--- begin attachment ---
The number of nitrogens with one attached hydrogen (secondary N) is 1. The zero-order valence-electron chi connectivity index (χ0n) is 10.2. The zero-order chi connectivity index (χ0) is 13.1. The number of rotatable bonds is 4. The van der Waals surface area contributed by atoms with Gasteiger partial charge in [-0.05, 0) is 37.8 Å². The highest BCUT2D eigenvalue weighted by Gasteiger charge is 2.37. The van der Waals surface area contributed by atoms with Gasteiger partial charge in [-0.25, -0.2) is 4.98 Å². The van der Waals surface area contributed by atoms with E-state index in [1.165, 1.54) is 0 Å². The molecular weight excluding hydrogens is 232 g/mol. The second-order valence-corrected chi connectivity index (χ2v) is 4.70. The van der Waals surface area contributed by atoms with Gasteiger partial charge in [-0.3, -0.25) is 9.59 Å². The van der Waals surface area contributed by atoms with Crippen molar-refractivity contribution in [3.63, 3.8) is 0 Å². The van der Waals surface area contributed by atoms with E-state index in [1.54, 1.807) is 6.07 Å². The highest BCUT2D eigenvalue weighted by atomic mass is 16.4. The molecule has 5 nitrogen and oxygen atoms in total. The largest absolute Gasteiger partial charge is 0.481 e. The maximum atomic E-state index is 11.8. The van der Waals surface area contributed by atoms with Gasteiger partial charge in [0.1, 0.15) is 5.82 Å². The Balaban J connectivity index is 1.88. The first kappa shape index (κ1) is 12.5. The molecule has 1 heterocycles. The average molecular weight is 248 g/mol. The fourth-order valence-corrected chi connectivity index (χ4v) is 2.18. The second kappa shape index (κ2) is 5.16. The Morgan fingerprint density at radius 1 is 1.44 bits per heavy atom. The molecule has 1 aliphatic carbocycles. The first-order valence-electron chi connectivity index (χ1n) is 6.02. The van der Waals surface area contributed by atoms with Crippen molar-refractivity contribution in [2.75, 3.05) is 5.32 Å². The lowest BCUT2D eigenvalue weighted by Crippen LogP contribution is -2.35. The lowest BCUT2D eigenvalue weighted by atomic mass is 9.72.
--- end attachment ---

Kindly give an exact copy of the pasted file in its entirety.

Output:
The number of nitrogens with one attached hydrogen (secondary N) is 1. The zero-order valence-electron chi connectivity index (χ0n) is 10.2. The zero-order chi connectivity index (χ0) is 13.1. The number of rotatable bonds is 4. The van der Waals surface area contributed by atoms with Gasteiger partial charge in [-0.05, 0) is 37.8 Å². The highest BCUT2D eigenvalue weighted by Gasteiger charge is 2.37. The van der Waals surface area contributed by atoms with Gasteiger partial charge in [-0.25, -0.2) is 4.98 Å². The van der Waals surface area contributed by atoms with E-state index in [1.165, 1.54) is 0 Å². The molecular weight excluding hydrogens is 232 g/mol. The second-order valence-corrected chi connectivity index (χ2v) is 4.70. The van der Waals surface area contributed by atoms with Gasteiger partial charge in [-0.3, -0.25) is 9.59 Å². The van der Waals surface area contributed by atoms with Crippen molar-refractivity contribution in [3.63, 3.8) is 0 Å². The van der Waals surface area contributed by atoms with E-state index in [1.54, 1.807) is 6.07 Å². The highest BCUT2D eigenvalue weighted by atomic mass is 16.4. The molecule has 5 nitrogen and oxygen atoms in total. The largest absolute Gasteiger partial charge is 0.481 e. The maximum atomic E-state index is 11.8. The van der Waals surface area contributed by atoms with Gasteiger partial charge in [0.1, 0.15) is 5.82 Å². The Balaban J connectivity index is 1.88. The first kappa shape index (κ1) is 12.5. The molecule has 1 heterocycles. The average molecular weight is 248 g/mol. The fourth-order valence-corrected chi connectivity index (χ4v) is 2.18. The second kappa shape index (κ2) is 5.16. The Morgan fingerprint density at radius 1 is 1.44 bits per heavy atom. The molecule has 1 aliphatic carbocycles. The first-order valence-electron chi connectivity index (χ1n) is 6.02. The van der Waals surface area contributed by atoms with Crippen molar-refractivity contribution in [2.75, 3.05) is 5.32 Å². The lowest BCUT2D eigenvalue weighted by Crippen LogP contribution is -2.35. The lowest BCUT2D eigenvalue weighted by atomic mass is 9.72.